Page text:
When I went outside this morning the cactus flower blossom in the pot near my front door was closed…looking droopy and like it might be ready to fall off.  But since I was playing with my macro lens, I leaned in and got close…and captured this.

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Without the lens, my eyes did not capture the beauty and colors that my camera could see (all of these photos are unedited originals).  I noticed later in the day when the sun had reached the door that the blooms opened, yellow and vibrant.

I’m glad that I took some time with my macro lens today…and with Angela Duckworth’s TED talk.  Tomorrow I return to my classroom after a week away for the Thanksgiving holiday. And I’ll be looking closely and leaning in to notice all that my students bring to the learning…even when it seems hard…to appreciate their strengths and re-view their mistakes. We’ll be developing our grit…together.

Developing a Practice

One of my favorite weekend morning activities is the opportunity to lounge in bed and read. It’s such a luxury since even on weekends I often have to be up and about and out of the house early.  This morning I was reading Natalie Goldberg’s latest book, The True Secret of Writing: Connecting Life With Language.  I’ve read most of her books–and while this one doesn’t rank as my favorite–the chapter I read this morning on the importance of developing and committing to a practice struck me.  Here’s what Natalie says about practice:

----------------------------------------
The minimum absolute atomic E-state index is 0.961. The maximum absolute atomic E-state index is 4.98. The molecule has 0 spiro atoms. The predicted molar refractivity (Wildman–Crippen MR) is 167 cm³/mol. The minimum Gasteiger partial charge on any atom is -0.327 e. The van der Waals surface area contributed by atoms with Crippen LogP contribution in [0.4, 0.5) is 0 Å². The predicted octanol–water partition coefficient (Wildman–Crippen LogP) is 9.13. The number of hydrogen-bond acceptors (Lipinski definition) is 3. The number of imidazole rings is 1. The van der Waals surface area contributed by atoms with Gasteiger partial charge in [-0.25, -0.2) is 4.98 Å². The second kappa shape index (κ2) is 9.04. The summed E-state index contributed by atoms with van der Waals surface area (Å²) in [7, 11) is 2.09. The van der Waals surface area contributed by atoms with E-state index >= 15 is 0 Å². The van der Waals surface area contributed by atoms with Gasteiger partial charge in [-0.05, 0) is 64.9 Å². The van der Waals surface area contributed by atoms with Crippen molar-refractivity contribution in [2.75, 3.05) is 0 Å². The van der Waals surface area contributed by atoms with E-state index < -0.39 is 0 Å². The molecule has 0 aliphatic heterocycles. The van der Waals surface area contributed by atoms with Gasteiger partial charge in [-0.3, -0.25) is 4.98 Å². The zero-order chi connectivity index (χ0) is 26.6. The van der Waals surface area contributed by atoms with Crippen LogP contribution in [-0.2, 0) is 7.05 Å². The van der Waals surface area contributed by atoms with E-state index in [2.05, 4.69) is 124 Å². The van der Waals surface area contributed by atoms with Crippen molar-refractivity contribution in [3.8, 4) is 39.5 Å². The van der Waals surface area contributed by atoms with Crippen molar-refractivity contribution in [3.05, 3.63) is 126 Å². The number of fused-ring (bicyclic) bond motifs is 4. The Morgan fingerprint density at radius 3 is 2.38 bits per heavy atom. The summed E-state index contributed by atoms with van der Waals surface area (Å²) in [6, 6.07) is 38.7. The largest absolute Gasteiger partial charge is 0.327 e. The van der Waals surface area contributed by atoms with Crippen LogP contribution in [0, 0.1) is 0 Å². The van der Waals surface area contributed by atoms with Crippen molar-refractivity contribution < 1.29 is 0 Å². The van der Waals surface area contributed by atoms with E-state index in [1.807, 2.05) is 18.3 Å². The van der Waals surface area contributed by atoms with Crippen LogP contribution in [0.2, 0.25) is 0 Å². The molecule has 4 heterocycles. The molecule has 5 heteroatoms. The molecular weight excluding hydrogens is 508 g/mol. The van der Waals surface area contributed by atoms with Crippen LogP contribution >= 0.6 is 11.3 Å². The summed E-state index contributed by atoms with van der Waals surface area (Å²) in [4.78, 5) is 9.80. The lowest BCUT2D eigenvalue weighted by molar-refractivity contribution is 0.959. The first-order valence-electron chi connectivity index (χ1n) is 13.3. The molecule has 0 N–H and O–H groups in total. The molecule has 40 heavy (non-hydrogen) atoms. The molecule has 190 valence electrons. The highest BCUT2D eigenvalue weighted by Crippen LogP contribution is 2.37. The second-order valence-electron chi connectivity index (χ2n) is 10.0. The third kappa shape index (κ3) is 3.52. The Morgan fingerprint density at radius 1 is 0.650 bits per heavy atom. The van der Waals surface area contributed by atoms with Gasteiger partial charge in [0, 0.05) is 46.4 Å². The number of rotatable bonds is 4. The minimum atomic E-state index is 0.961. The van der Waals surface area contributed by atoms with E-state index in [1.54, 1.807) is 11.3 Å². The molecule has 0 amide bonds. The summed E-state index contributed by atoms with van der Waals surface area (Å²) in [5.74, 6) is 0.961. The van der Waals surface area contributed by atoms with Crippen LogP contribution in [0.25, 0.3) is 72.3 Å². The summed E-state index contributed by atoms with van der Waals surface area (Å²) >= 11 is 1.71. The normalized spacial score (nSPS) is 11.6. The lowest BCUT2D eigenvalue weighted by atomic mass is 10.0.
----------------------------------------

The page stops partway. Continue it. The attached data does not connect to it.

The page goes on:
…we established a different slant to practice other than “practice makes perfect”: It’s something you choose to do on a regular basis with no vision of an outcome; the aim is not improvement, not getting somewhere.  You do it because you do it.  You show up whether you want to or not.  Of course, at the beginning it’s something that you have chosen, that you wanted, but a week, a month in, you often meet resistance.  Even if you love it, inertia, obstacles arise: I can make better use of my time, I’m tired, I’m hungry, this is stupid, I need to listen to the evening news.  Here’s where you have the opportunity to meet your own mind, to examine what it does, its ploys and shenanigans.  That’s ultimately what practice is:  arriving at the front–and back door–of yourself.  You set up to do something consistently over a long period of time–and simply watch what happens with no idea of good or bad, gain or loss. No applause–and no criticism.